The major contribution that oil revenues will make in Ghana's drive to diversify its economic base is explored in a milestone report published by the Oxford Business group.
The 2011 report, which marks OBG's first publication on the country's economic activity and investment opportunities, was launched Tuesday at the Movenpick Hotel.
The event was attended by over 200 dignitaries and high level representatives from politics and business.
The publication provides indepth analysis of the boost that Ghana's oil find should contribute to its GDP.
It also considers the key role that oil production will play in redefining the economic landscape which is currently dominated by cocoa and gold. OBG's report includes a detailed, sector by sector guide for foreign investors together with a broad range of contributions from prominent political, economic and business leaders, including President Mills.
With gold dominating the country's mining exports, the report offers comprehensive coverage of the boost that rising gold prices are giving to both production and revenues.
It also considers the potential that untapped reserves of the non-traditional minerals may offer alongside other resources which include diamond and manganese.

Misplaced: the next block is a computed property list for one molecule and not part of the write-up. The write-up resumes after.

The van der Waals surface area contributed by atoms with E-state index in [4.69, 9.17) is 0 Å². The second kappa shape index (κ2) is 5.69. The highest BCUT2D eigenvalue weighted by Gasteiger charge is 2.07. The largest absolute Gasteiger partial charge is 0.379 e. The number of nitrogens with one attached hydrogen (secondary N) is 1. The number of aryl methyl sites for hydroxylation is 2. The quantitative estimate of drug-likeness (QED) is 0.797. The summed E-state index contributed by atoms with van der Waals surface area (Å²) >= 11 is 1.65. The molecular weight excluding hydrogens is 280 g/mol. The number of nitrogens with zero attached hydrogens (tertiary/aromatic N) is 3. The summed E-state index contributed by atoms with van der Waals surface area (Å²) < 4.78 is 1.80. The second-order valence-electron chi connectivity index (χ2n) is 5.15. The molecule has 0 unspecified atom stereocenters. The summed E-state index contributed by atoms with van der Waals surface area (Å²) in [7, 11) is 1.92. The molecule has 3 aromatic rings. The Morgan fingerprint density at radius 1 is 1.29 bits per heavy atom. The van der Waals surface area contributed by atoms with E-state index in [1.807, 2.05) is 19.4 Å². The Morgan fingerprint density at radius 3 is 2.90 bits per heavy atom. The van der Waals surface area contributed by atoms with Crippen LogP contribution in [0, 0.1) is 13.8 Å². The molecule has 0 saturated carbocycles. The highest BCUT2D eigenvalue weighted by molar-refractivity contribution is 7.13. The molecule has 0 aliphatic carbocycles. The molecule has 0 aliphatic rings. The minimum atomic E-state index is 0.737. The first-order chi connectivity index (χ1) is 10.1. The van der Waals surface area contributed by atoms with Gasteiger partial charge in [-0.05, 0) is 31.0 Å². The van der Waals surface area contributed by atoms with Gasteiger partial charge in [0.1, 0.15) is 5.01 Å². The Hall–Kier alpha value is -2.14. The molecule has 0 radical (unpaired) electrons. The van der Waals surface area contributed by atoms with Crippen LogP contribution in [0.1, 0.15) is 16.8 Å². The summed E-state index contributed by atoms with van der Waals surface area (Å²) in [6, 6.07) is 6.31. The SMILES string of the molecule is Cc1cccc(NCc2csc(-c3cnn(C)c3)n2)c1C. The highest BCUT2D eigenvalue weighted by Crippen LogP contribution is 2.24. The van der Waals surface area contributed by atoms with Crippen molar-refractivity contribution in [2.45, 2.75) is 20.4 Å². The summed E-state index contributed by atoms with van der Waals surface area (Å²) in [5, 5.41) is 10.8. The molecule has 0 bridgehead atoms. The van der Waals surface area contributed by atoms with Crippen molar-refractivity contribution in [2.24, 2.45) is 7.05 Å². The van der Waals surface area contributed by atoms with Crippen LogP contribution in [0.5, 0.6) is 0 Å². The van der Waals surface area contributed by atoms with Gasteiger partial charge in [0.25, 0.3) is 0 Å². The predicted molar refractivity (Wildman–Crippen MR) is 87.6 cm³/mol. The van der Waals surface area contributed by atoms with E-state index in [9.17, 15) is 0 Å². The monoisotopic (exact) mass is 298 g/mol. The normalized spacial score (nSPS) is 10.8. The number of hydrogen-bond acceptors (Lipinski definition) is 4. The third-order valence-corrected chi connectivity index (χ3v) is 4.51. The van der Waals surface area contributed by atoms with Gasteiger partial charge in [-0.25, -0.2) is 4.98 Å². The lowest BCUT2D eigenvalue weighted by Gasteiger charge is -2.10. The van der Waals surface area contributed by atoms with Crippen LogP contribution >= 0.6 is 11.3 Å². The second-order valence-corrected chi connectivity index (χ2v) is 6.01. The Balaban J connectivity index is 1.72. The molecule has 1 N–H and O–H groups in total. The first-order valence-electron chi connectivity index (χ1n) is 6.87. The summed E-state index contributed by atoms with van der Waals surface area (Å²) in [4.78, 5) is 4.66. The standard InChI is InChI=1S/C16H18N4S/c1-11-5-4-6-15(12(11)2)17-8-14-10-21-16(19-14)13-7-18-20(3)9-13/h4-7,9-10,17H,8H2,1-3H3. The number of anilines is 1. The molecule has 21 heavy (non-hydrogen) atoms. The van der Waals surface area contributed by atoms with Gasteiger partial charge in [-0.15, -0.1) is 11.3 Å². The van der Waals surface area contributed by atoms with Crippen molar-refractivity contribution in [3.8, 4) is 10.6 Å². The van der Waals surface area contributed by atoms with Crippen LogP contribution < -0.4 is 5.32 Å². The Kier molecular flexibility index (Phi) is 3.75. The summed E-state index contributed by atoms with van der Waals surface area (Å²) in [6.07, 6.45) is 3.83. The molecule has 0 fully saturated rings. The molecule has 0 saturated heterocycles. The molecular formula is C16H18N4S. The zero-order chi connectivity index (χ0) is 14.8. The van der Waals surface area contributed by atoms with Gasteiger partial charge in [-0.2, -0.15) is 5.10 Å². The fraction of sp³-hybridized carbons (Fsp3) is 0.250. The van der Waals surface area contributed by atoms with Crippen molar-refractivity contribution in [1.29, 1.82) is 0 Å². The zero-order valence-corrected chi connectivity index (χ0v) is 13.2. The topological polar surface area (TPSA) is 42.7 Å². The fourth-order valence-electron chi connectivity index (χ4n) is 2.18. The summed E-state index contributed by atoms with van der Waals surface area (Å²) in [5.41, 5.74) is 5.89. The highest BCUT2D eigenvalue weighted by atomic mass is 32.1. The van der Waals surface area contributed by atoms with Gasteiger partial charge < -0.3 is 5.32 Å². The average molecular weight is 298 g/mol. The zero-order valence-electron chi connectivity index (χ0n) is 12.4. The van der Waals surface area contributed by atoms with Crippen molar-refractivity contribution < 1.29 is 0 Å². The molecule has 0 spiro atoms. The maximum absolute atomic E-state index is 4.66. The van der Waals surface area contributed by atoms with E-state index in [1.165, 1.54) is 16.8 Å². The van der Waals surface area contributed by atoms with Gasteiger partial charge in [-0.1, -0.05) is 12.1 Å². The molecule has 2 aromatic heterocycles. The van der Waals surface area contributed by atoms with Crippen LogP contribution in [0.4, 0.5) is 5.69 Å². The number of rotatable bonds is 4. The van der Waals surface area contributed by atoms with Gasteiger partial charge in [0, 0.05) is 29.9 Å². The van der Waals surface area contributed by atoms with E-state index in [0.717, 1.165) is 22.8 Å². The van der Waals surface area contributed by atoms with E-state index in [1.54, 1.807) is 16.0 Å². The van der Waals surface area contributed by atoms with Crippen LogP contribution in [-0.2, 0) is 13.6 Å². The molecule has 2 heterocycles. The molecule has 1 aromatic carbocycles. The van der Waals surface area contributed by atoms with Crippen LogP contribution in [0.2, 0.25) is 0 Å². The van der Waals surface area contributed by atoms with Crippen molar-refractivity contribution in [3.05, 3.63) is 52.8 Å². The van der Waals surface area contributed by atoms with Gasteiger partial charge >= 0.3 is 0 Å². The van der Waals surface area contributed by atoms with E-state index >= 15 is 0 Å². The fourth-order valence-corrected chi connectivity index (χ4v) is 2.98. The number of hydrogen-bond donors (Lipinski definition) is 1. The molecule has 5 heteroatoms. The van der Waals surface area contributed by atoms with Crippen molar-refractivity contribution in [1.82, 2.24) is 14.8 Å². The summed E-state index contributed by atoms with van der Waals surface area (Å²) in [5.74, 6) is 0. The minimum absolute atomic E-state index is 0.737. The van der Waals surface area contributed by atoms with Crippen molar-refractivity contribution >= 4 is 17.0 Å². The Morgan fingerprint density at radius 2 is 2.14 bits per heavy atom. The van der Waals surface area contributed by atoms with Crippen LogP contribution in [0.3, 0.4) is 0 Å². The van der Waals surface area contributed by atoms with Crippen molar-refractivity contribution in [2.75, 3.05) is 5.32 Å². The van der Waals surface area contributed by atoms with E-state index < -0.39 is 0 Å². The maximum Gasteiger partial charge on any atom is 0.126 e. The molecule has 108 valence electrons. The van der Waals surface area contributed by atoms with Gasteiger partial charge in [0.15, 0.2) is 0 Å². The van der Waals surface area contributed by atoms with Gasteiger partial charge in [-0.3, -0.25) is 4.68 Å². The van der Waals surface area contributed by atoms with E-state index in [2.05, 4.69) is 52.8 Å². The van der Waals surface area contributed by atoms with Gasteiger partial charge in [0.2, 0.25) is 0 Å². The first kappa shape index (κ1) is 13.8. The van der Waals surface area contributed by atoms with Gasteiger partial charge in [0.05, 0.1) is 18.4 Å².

Regional Editor of the Oxford Business group, Robert Tashima said what the report did “was to show both the opportunities and challenges present in Ghana's economy”.
He said opportunities in the areas of commodities such as gold, cocoa, and oil were well known and to a lesser extent financial services – banking and capital markets, agriculture, amongst others.
The Chief Executive of the Oxford Business group, Andrew Jeffrey, cautioned Ghana on the need to invest its oil revenues wisely.
He said Ghana must learn from her regional neighbours who have discovered oil but have not seen any significant physical development.
“The general path of liberalization and of diversification that this government is on is very good and if you look at the statistics here – you have growth of 13 per cent…you have inflation coming down, you have the deficit coming down, you have the rate of poverty coming down, so the general micro-economic picture here is very positive,” he stated.